Colleges care about the environment but cuts have prevented them from turning dreams into reality. Jonathan Croall reports
Ask the question "How green is your college?", and you get many answers. While green ideas are widely supported by staff and students in further education, many colleges find it difficult to implement them.
Three years after a Government committee urged further and higher education institutions to introduce green policies, many FE colleges are still only at an early stage of doing so.
"Some have made progress, but others have found it difficult to take and sustain such initiatives," says Christopher Parkin, development officer at the Further Education Development Agency. "Their priorities have been attending to changes in funding processes and national qualifications."
In its 1993 report Environmental Responsibility: An Agenda for Further and Higher Education (also know as the Toyne report), which was foreshadowed in the Government White Paper Our Common Inheritance, the committee suggested that while the need for greening had been seen by business, FE and HE colleges had failed to give it sufficient attention.
The report, instigated by the then Department for Education laid strong emphasis on cross-curricular greening which the committee described as "poorly developed". It recommended that all FE and HE institutions should adopt a comprehensive environmental policy and an action plan by April last year.
An official review is now being carried out by the environmental consultant Shirley Ali Khan, who is looking to identify good practice in further and higher education and make recommendations. Her report is likely to be published by early June.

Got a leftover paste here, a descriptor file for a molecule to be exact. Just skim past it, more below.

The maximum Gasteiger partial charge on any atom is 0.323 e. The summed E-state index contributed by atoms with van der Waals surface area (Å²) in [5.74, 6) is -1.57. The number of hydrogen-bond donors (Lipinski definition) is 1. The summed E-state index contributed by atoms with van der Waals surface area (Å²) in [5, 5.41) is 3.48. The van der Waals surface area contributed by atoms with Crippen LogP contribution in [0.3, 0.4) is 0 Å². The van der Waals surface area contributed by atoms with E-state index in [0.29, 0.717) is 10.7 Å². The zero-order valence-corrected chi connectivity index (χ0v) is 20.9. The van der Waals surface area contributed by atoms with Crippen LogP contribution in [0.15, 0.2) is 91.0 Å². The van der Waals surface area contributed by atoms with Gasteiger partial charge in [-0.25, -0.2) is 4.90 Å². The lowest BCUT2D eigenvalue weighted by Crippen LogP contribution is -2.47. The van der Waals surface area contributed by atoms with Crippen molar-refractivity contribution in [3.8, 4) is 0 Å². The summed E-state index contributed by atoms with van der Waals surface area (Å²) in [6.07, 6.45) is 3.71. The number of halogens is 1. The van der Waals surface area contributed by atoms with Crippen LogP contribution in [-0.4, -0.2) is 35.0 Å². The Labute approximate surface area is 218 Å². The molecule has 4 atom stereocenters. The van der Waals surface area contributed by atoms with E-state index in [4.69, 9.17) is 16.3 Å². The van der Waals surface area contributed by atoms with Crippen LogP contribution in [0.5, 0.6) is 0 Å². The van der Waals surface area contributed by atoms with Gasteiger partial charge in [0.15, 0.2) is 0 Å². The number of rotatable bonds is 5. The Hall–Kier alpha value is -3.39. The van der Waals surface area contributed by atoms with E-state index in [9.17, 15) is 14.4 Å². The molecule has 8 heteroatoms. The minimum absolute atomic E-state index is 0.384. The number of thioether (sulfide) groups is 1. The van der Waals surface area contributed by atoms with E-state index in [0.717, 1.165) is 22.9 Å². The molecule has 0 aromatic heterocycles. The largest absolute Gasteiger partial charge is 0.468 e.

"The FE colleges are well behind higher education as far as good practice goes," she says. "A lot of this work can be very tricky: it challenges what staff have always done, so there's inevitably some hostility."
Even among more advanced colleges, progress has been erratic. Allan Lawrence, international officer at Hopwood Hall College in Rochdale, says: "In a lot of places this kind of work has become marginalised. In the end it often relies on a small bunch of enthusiasts to keep it going."
Since 1990, with financial support from the European Social Fund, he's been bringing an environmental protection dimension to Hopwood Hall courses in fashion and textiles, hotel and catering, business and finance, and construction, where students have to assess the impact of their activities on the environment.
While the environmental dimension of the courses is popular with students, most could not be sustained. In part this was due to the ending of European funding, but also to recent cuts in teaching hours, which meant that lecturers had to struggle to retain even the core of their courses.
Cuts have also hit Hackney Community College, where pioneering "greening" packs were launched a year ago for health and social care, sport and leisure, electronics and plumbing. But curriculum development co-ordinator Doreen Morris says: "Because it's seen as an add-on, some students say: "Why should I bother with it?" Raising awareness of environmental issues may require a high-profile event. Lesley Kinsley, from Filton College in Bristol, is frustrated at delays. She says: "The short-termism in FE is enormous. People say the business side has to come before environmental responsibility. But with a proper cost-benefit analysis, for example of resource use or waste disposal, you can save money. "
At Dunstable College, Bedfordshire, a green team aims to save money by appointing an environmental consultant. "Because of redundancies, we've lost some key players, so we're hoping he will come up with some new ideas," says Keith Higham, Dunstable's environmental co-ordinator.
The college has done more than many to establish partnerships. Through its own training agency it's been working on a range of environmental projects with Community Action participants, mostly long-term unemployed - though much of this work will now stop with the termination of the Government's CA programme.
Student bodies are often unenthusiastic. Last autumn the National Union of Students sent a guide called Achieving a Sustainable Students' Union to all 850 branches in further and higher education, inviting them to endorse a "planet pledge" and develop an ecological action plan. The response has been poor: only 25 have done so, only four are in FE colleges.
For many colleges there remains a mountain to climb, according to Shirley Ali Khan: "You can't choose between greening the institution or the curriculum: you have to do both," she says.